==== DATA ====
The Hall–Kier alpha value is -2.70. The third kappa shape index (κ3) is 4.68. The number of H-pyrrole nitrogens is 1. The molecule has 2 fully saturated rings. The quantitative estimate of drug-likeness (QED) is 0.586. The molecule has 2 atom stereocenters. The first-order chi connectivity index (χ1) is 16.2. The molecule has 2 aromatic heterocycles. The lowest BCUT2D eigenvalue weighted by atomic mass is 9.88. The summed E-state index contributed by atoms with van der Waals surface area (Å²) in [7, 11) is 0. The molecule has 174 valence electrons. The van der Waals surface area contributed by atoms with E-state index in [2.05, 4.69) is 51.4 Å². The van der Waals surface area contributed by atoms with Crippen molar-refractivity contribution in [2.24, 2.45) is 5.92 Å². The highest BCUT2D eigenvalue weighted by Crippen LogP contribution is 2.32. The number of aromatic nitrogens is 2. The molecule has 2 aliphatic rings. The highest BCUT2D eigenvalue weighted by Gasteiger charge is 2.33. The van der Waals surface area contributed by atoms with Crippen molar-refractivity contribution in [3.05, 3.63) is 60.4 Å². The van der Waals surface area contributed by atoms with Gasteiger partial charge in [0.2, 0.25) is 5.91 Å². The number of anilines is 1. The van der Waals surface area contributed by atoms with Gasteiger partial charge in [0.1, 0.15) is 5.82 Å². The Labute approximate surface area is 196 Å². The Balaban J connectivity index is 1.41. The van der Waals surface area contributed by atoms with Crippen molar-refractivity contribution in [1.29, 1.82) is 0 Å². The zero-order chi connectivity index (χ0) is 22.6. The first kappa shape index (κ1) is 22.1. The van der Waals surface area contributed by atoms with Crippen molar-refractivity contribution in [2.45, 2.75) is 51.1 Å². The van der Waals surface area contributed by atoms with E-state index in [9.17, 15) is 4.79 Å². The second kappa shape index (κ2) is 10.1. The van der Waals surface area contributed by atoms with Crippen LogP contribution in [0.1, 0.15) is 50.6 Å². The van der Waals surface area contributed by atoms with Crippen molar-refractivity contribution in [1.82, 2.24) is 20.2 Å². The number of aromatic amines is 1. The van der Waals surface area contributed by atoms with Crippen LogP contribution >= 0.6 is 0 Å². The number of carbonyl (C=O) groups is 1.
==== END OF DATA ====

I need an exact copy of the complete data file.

The Hall–Kier alpha value is -2.70. The third kappa shape index (κ3) is 4.68. The number of H-pyrrole nitrogens is 1. The molecule has 2 fully saturated rings. The quantitative estimate of drug-likeness (QED) is 0.586. The molecule has 2 atom stereocenters. The first-order chi connectivity index (χ1) is 16.2. The molecule has 2 aromatic heterocycles. The lowest BCUT2D eigenvalue weighted by atomic mass is 9.88. The summed E-state index contributed by atoms with van der Waals surface area (Å²) in [7, 11) is 0. The molecule has 174 valence electrons. The van der Waals surface area contributed by atoms with E-state index in [2.05, 4.69) is 51.4 Å². The van der Waals surface area contributed by atoms with Crippen molar-refractivity contribution in [2.24, 2.45) is 5.92 Å². The highest BCUT2D eigenvalue weighted by Crippen LogP contribution is 2.32. The number of aromatic nitrogens is 2. The molecule has 2 aliphatic rings. The highest BCUT2D eigenvalue weighted by Gasteiger charge is 2.33. The van der Waals surface area contributed by atoms with Crippen molar-refractivity contribution in [3.05, 3.63) is 60.4 Å². The van der Waals surface area contributed by atoms with Gasteiger partial charge in [0.2, 0.25) is 5.91 Å². The number of anilines is 1. The van der Waals surface area contributed by atoms with Gasteiger partial charge in [0.1, 0.15) is 5.82 Å². The Labute approximate surface area is 196 Å². The Balaban J connectivity index is 1.41. The van der Waals surface area contributed by atoms with Crippen molar-refractivity contribution in [1.29, 1.82) is 0 Å². The zero-order chi connectivity index (χ0) is 22.6. The first kappa shape index (κ1) is 22.1. The van der Waals surface area contributed by atoms with Crippen molar-refractivity contribution in [2.45, 2.75) is 51.1 Å². The van der Waals surface area contributed by atoms with E-state index in [9.17, 15) is 4.79 Å². The second kappa shape index (κ2) is 10.1. The van der Waals surface area contributed by atoms with Crippen LogP contribution in [0.1, 0.15) is 50.6 Å². The van der Waals surface area contributed by atoms with Crippen molar-refractivity contribution in [1.82, 2.24) is 20.2 Å². The number of aromatic amines is 1. The van der Waals surface area contributed by atoms with Crippen LogP contribution >= 0.6 is 0 Å². The number of carbonyl (C=O) groups is 1.